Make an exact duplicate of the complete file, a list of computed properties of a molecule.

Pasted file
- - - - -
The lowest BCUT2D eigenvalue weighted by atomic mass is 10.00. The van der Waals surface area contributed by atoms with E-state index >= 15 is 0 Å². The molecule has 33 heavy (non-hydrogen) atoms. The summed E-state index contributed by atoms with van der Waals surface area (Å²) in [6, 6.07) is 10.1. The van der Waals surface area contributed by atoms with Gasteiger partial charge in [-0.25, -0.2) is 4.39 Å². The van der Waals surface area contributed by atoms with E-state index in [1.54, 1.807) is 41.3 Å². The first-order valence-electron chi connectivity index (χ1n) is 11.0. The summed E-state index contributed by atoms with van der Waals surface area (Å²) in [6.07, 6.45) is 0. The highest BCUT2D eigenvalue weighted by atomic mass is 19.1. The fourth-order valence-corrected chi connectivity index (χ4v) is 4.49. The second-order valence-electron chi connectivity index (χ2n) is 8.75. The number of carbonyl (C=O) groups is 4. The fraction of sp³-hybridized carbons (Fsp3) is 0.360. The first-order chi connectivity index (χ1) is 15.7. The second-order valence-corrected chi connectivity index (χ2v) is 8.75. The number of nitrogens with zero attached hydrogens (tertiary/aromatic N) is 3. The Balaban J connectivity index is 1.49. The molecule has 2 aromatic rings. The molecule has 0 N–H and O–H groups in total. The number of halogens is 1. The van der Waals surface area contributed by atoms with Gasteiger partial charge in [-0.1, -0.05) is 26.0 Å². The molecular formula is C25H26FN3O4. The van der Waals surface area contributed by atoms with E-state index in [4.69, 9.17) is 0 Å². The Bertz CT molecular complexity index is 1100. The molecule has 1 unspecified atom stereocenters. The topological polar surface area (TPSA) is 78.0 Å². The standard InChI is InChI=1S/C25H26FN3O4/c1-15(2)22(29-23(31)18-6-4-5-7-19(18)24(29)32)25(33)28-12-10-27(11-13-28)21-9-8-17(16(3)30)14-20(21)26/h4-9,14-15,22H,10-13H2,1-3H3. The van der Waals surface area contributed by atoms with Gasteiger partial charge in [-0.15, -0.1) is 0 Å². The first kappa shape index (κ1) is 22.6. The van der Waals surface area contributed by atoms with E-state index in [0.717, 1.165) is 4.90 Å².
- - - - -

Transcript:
The lowest BCUT2D eigenvalue weighted by atomic mass is 10.00. The van der Waals surface area contributed by atoms with E-state index >= 15 is 0 Å². The molecule has 33 heavy (non-hydrogen) atoms. The summed E-state index contributed by atoms with van der Waals surface area (Å²) in [6, 6.07) is 10.1. The van der Waals surface area contributed by atoms with Gasteiger partial charge in [-0.25, -0.2) is 4.39 Å². The van der Waals surface area contributed by atoms with E-state index in [1.54, 1.807) is 41.3 Å². The first-order valence-electron chi connectivity index (χ1n) is 11.0. The summed E-state index contributed by atoms with van der Waals surface area (Å²) in [6.07, 6.45) is 0. The highest BCUT2D eigenvalue weighted by atomic mass is 19.1. The fourth-order valence-corrected chi connectivity index (χ4v) is 4.49. The second-order valence-electron chi connectivity index (χ2n) is 8.75. The number of carbonyl (C=O) groups is 4. The fraction of sp³-hybridized carbons (Fsp3) is 0.360. The first-order chi connectivity index (χ1) is 15.7. The second-order valence-corrected chi connectivity index (χ2v) is 8.75. The number of nitrogens with zero attached hydrogens (tertiary/aromatic N) is 3. The Balaban J connectivity index is 1.49. The molecule has 2 aromatic rings. The molecule has 0 N–H and O–H groups in total. The number of halogens is 1. The van der Waals surface area contributed by atoms with Gasteiger partial charge in [-0.1, -0.05) is 26.0 Å². The molecular formula is C25H26FN3O4. The van der Waals surface area contributed by atoms with E-state index in [4.69, 9.17) is 0 Å². The Bertz CT molecular complexity index is 1100. The molecule has 1 unspecified atom stereocenters. The topological polar surface area (TPSA) is 78.0 Å². The standard InChI is InChI=1S/C25H26FN3O4/c1-15(2)22(29-23(31)18-6-4-5-7-19(18)24(29)32)25(33)28-12-10-27(11-13-28)21-9-8-17(16(3)30)14-20(21)26/h4-9,14-15,22H,10-13H2,1-3H3. The van der Waals surface area contributed by atoms with Gasteiger partial charge in [-0.15, -0.1) is 0 Å². The first kappa shape index (κ1) is 22.6. The van der Waals surface area contributed by atoms with E-state index in [0.717, 1.165) is 4.90 Å².